Melted Crayon Stained Glass Window

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Melted Crayon Stained Glass for Kids

So, you know I'm a sucker for stained glass art projects. And that we are always using our windows as art display space. And I think you also know that we love all kinds of melted crayon art projects in our house, including melted crayon rocks, stained glass, seasonal suncatchers, and various watercolor resists.

So you might not be surprised that we've combined all of the above for our latest stained glass door.

Here's how we did it, with all the step-by-step photos and commentary for those who find them helpful.

Melted Crayon Stained Glass for Kids

First, I cut the paper to fit the window panes. I held the sheet of paper to the window and used a pen to score and mark where I should cut. Easy peasy. We have nine panes in this window and I cut a few extra, just in case.

We used cheap copy paper, because it's sturdy enough for the melted crayon drawing but thin enough for the stained glass part.

Melted Crayon Stained Glass for Kids

I set up our drawing stations with a folded over towel to protect the table, a cookie sheet, a piece of paper cut to size, an oven mitt, and some crayons.

Melted Crayon Stained Glass for Kids

I put the cookie sheet into a 300 degree Fahrenheit oven for a few minutes to heat up, then transferred it to the drawing station. Maia protected her left hand with the oven mit and carefully drew with her right.

Melted Crayon Stained Glass for Kids

As she drew on the paper over the hot cookie sheet, the crayon melted, creating super vibrant lines. The slower the drawing, the more the crayon melted.

Melted Crayon Stained Glass for Kids

You can see the difference between the melted crayon and the regular crayon drawings in the sun on the left. The cookie sheet was nicely hot while she slowly and lovingly created the yellow center. By the time, she moved on to the decorated outer ring of the sun, the cookie sheet had cooled off and the drawings were more like regular crayon drawings. We reheated the cookie sheet before she drew the rays of the sun, which again melted beautifully and vibrantly.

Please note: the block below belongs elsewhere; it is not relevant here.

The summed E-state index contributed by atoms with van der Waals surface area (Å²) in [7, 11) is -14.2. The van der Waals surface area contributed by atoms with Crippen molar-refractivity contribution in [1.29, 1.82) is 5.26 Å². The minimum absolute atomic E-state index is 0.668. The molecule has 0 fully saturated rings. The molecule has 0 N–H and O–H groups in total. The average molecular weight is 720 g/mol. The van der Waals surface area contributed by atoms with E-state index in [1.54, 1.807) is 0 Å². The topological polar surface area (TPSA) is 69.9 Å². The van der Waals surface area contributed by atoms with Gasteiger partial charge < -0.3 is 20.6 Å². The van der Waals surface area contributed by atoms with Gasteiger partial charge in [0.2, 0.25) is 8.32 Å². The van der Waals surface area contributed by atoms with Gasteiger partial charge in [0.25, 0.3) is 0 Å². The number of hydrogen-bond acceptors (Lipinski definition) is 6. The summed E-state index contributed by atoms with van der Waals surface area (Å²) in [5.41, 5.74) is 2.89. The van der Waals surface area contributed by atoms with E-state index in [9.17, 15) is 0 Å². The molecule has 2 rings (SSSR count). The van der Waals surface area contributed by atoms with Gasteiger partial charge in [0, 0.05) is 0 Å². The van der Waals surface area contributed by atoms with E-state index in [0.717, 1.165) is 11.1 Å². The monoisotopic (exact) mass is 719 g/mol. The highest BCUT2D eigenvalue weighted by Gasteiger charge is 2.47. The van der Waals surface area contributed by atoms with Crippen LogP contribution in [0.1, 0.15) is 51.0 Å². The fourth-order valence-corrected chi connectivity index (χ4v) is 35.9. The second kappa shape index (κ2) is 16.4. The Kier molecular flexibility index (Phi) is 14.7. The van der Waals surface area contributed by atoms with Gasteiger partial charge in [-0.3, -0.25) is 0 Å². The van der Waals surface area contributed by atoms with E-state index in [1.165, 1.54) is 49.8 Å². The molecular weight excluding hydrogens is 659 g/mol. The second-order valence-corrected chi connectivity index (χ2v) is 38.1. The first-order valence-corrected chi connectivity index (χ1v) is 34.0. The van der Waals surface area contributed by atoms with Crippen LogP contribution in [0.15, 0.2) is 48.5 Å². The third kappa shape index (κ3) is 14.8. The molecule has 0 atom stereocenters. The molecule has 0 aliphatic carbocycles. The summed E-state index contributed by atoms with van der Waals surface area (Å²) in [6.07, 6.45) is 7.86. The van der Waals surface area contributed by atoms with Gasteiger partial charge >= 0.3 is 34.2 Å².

By the way, we've done these with both wax crayons and soy crayons and both work equally well.

Melted Crayon Stained Glass for Kids

Melted crayon art is for kids who are old enough to maintain caution and work safely around the hot cookie sheet. Daphne (at 2 1/2) is not there yet. However, I didn't want her to feel left out as Maia and I worked, so I created the same set-up for her (towel, cookie sheet, paper, crayons, oven mitt). The only difference was that her cookie sheet was NOT heated. She even kept the oven mitt on her hand while she worked at first, but then decided it just got in her way.

Also, you can see that she's working with crayon rocks. I would never use such small, stubby crayons with melted crayon drawings because the fingers would be too close to the hot surface. Instead, we use long, unbroken crayons when working with heat.

Melted Crayon Stained Glass for Kids

A day or two after we finished the melted crayon art, we turned them into stained glass panels for our front door by painting vegetable oil on the back. The oil immediately makes the white paper much more transparent (you can see the design of the placemat through the paper in the photo above).

Melted Crayon Stained Glass for Kids

The paper was pretty oily, so we rubbed off the extra oil with a paper towel before putting them on the window.

Melted Crayon Stained Glass for Kids

Maia placed each stained glass drawing into a window pane, thinking carefully about placement and moving them around a bit before she was satisfied with the final effect. The oil-covered paper clings to the window as is and doesn't need anything else to make it stick.

Melted Crayon Stained Glass for Kids

Here's our new stained glass front door, with melted crayon drawings by both Maia and me.

Have you tried melted crayon art yet? We put it off for the longest time because of the heat factor and because I thought you needed a warming tray to do it, but it is SO rewarding, I wish we had done it earlier.